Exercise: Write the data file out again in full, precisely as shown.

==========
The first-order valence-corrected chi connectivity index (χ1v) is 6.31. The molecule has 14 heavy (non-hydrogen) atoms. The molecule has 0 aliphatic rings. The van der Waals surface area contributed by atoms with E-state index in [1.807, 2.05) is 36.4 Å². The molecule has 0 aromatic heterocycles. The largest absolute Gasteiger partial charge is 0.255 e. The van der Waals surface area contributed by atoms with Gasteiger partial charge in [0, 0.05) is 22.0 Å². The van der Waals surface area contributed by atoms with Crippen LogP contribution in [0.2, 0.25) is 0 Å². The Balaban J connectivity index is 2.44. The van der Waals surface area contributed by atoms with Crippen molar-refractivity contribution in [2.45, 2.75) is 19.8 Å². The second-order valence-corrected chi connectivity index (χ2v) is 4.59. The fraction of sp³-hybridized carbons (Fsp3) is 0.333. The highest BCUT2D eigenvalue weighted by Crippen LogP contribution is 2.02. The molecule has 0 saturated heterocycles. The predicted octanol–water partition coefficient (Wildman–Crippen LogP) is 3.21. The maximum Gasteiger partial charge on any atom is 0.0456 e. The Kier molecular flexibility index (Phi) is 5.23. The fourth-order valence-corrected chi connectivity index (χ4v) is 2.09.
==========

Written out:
The first-order valence-corrected chi connectivity index (χ1v) is 6.31. The molecule has 14 heavy (non-hydrogen) atoms. The molecule has 0 aliphatic rings. The van der Waals surface area contributed by atoms with E-state index in [1.807, 2.05) is 36.4 Å². The molecule has 0 aromatic heterocycles. The largest absolute Gasteiger partial charge is 0.255 e. The van der Waals surface area contributed by atoms with Gasteiger partial charge in [0, 0.05) is 22.0 Å². The van der Waals surface area contributed by atoms with Crippen LogP contribution in [0.2, 0.25) is 0 Å². The Balaban J connectivity index is 2.44. The van der Waals surface area contributed by atoms with Crippen molar-refractivity contribution in [2.45, 2.75) is 19.8 Å². The second-order valence-corrected chi connectivity index (χ2v) is 4.59. The fraction of sp³-hybridized carbons (Fsp3) is 0.333. The highest BCUT2D eigenvalue weighted by Crippen LogP contribution is 2.02. The molecule has 0 saturated heterocycles. The predicted octanol–water partition coefficient (Wildman–Crippen LogP) is 3.21. The maximum Gasteiger partial charge on any atom is 0.0456 e. The Kier molecular flexibility index (Phi) is 5.23. The fourth-order valence-corrected chi connectivity index (χ4v) is 2.09.